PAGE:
WA News News & Reports Antibiotic Resistance Myths?
Antibiotic Resistance Myths?
Written by Dr Rob McEvoy
Wednesday, 30 November 2016


The Prof of Clinical Medicine at the University of Southern California, Brad Spellberg MD, has raised some interesting points about antibiotic resistance on a website posting. He says:

  • Bacterial antibiotic resistance is an inevitable part of Nature.
  • Yes, avoid prescribing antibiotics unnecessarily. When they are appropriate, prescribe the narrowest-spectrum agent and the shortest duration possible.
  • Do not tell patients to take every dose prescribed. Be available to coach patients, encouraging them to stop antibiotics early when symptoms resolve.
  • Prescribed antibiotics select for resistance in the patient's microbiome.
  • When choosing antibiotics, cidal vs static is largely irrelevant.201612-Antibiotic sensitvity and resistance

His expanded comments say genetic analysis indicates that bacteria invented antibiotics about 2 billion years ago – killing each other with these weapons, and using resistance mechanisms to protect themselves. Resistance to modern antibiotics, including multi-drug resistance, was found in bacteria in a New Mexico cave that had no previous exposure to mankind.
Antibiotic use causes selective pressure by killing off bacteria, whether prescribing is appropriate or inappropriate. The difference is that inappropriate use offers no benefit. Eliminating inappropriate antibiotic use may slow the emergence of resistance (but does not cause resistance per se).
There are no data to support the idea that continuing antibiotics past resolution of signs and symptoms of infection reduces the emergence of resistance. Every randomised clinical trial that has ever compared short-course therapy with longer-course therapy, across multiple types of acute bacterial infections, has found shorter-course therapies are just as effective. In acute infections, if patients feel substantially better, with resolution of symptoms of infection, they can stop antibiotics early.
In most cases, resistance emerges not at the site of infection during therapy, but rather among bacteria in the gut or on the skin as a result of genetic sharing of pre-existing resistance mechanisms (e.g. plasmids, transposons, phages, naked DNA). Resistant strains can cause future infections, or spread to others in communities or hospitals.
Contrary to common belief, bacteriostatic ("static") antibiotics do kill bacteria; they just require a higher concentration to do it. We define a bactericidal ("cidal") antibiotic based on laboratory conventions, not on specific scientific principles. There is no clinical trial evidence of benefit of cidal agents over static agents (more to the contrary in fact!).
By Dr Rob McEvoy

While communication is one thing, investigation of notifications is another. We believe good doctors want the bad ones weeded out but they don’t want to be part of a witch hunt or get buried in lawyers, politics or paperwork.

The national Medical Board can respond to a complaint or act on the advice of the WA Medical Board to establish an assessment panel to either examine the health or performance and professional standards of a doctor. Health consumers are represented on panels along with medical practitioners.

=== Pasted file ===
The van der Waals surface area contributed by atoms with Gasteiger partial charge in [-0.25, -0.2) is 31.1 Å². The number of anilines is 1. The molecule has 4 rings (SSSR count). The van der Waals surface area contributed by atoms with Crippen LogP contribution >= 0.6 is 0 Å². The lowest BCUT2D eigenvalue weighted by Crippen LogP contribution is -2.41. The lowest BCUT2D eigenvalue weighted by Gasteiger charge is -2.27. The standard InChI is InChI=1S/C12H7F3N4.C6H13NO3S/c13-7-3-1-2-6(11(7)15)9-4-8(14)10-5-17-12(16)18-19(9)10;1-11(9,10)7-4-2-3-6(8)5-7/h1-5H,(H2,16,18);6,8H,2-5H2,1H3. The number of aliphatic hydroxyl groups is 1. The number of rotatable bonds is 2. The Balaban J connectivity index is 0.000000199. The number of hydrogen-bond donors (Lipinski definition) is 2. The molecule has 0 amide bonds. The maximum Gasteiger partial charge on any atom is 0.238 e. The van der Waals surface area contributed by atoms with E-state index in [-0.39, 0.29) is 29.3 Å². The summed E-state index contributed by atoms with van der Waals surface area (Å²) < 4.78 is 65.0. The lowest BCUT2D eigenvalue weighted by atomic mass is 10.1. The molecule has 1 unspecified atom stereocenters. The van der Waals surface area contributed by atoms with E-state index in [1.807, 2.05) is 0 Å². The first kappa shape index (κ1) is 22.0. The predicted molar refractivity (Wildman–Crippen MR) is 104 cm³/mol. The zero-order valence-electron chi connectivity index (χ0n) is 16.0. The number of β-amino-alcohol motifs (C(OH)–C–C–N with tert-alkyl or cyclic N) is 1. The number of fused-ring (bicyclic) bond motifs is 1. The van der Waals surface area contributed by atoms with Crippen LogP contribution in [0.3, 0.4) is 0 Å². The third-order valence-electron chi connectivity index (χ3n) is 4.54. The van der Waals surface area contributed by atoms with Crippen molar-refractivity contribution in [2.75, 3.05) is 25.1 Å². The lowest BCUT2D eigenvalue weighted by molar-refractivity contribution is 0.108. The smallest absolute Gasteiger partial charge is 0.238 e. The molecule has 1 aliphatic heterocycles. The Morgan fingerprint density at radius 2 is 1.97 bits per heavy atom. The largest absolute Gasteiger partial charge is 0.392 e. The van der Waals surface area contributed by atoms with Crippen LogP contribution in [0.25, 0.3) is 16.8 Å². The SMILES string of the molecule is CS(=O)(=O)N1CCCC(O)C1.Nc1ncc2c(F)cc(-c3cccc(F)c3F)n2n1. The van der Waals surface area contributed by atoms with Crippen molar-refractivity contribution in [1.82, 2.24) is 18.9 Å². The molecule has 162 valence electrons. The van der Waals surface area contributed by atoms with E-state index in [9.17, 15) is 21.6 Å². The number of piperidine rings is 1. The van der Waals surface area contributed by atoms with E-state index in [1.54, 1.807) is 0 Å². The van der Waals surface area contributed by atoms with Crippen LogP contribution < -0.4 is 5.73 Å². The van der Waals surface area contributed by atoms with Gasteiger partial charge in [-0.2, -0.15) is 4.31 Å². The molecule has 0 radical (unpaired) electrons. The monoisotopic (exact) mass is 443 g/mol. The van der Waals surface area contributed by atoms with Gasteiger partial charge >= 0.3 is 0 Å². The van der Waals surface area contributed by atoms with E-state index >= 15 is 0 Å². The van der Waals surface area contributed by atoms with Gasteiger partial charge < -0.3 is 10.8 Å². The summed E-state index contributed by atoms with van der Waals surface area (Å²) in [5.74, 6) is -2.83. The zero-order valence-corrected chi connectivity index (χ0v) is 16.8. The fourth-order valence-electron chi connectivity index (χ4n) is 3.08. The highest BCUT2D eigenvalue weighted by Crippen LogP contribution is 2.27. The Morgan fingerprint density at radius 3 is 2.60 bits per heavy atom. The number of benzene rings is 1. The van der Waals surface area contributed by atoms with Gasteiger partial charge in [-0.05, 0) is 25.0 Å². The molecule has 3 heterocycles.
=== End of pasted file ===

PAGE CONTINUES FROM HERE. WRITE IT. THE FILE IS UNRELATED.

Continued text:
The Medical Board and AHPRA have undisclosed lists of doctors who are approved by them as panellists and probably as expert witnesses. Many of these people, we believe, were ‘grandfathered’ across when National Law first came in (2010). Their impartiality is as unknown as they are. Then we have expected biases of the legal assessors, chosen by AHPRA, possibly thrown into the mix.

Is there a problem, Houston?

It is important this is sorted to everyone’s satisfaction as 42% of doctors in our survey thought panellists could lack impartiality to a serious extent.

In fact, only one quarter of doctors we surveyed (n=195) were happy with the impartiality shown by AHPRA or the Medical Board in processing a complaint (with 36% unhappy and 39% undecided). Nearly all of those who were unhappy said they were concerned that unfairness will be seriously damaging to someone. Investigation is a very confronting experience.

If someone is being investigated by a panel, either the panel or the person being investigated can opt for a more out-in-the-open State Administrative Tribunal (SAT) judicial hearing – the panel usually refers because it feels the evidence before it constitutes more serious professional misconduct.

What Fair Doctors Want

Talking to doctors, they appear to want an apolitical system of investigation that is fair and timely. They want to be treated reasonably. Unlike the legal profession, their work is mostly built around trust and honesty. They do not want a return to the ‘good old days’ where those with a political bent in the medical profession could influence what the Medical Board did.

While this is a very difficult area for us to investigate, with arguments and counter-arguments at every step, we cannot understand why the Medical Board would turn to arguably the most political organisation, the AMA, for its counsel (the national Board Chair met earlier this year with “senior leaders from AHPRA and representatives of the AMA” to workshop doctor complaints).

Why? Our e-Poll responses raise a question mark over the AMA’s involvement (and we don’t think AMA members have been polled on this issue.)

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